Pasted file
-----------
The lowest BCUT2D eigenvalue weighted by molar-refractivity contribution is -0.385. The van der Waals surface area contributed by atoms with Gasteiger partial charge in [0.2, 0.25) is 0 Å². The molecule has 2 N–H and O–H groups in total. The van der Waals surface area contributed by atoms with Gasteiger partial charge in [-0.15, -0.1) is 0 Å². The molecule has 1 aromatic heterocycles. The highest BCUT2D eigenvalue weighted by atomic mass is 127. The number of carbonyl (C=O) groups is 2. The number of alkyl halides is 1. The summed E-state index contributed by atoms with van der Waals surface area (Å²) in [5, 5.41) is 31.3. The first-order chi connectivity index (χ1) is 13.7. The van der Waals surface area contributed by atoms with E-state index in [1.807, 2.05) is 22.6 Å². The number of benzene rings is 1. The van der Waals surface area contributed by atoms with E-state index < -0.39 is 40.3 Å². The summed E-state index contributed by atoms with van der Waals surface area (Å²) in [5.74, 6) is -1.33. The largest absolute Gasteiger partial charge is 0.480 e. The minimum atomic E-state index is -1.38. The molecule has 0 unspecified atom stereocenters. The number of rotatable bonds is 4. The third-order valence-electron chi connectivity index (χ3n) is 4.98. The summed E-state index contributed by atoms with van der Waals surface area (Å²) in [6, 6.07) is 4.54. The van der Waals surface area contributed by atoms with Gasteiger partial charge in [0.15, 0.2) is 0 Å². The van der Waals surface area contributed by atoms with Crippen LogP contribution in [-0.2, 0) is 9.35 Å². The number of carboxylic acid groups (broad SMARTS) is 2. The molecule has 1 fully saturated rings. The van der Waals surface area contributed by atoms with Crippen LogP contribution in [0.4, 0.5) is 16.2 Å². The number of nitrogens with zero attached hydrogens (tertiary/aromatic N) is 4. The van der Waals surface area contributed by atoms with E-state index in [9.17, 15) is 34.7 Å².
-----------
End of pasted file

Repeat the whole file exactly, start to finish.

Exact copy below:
The lowest BCUT2D eigenvalue weighted by molar-refractivity contribution is -0.385. The van der Waals surface area contributed by atoms with Gasteiger partial charge in [0.2, 0.25) is 0 Å². The molecule has 2 N–H and O–H groups in total. The van der Waals surface area contributed by atoms with Gasteiger partial charge in [-0.15, -0.1) is 0 Å². The molecule has 1 aromatic heterocycles. The highest BCUT2D eigenvalue weighted by atomic mass is 127. The number of carbonyl (C=O) groups is 2. The number of alkyl halides is 1. The summed E-state index contributed by atoms with van der Waals surface area (Å²) in [5, 5.41) is 31.3. The first-order chi connectivity index (χ1) is 13.7. The van der Waals surface area contributed by atoms with E-state index in [1.807, 2.05) is 22.6 Å². The number of benzene rings is 1. The van der Waals surface area contributed by atoms with E-state index < -0.39 is 40.3 Å². The summed E-state index contributed by atoms with van der Waals surface area (Å²) in [5.74, 6) is -1.33. The largest absolute Gasteiger partial charge is 0.480 e. The minimum atomic E-state index is -1.38. The molecule has 0 unspecified atom stereocenters. The number of rotatable bonds is 4. The third-order valence-electron chi connectivity index (χ3n) is 4.98. The summed E-state index contributed by atoms with van der Waals surface area (Å²) in [6, 6.07) is 4.54. The van der Waals surface area contributed by atoms with Gasteiger partial charge in [0.15, 0.2) is 0 Å². The van der Waals surface area contributed by atoms with Crippen LogP contribution in [-0.2, 0) is 9.35 Å². The number of carboxylic acid groups (broad SMARTS) is 2. The molecule has 1 fully saturated rings. The van der Waals surface area contributed by atoms with Crippen LogP contribution in [0.4, 0.5) is 16.2 Å². The number of nitrogens with zero attached hydrogens (tertiary/aromatic N) is 4. The van der Waals surface area contributed by atoms with E-state index in [9.17, 15) is 34.7 Å².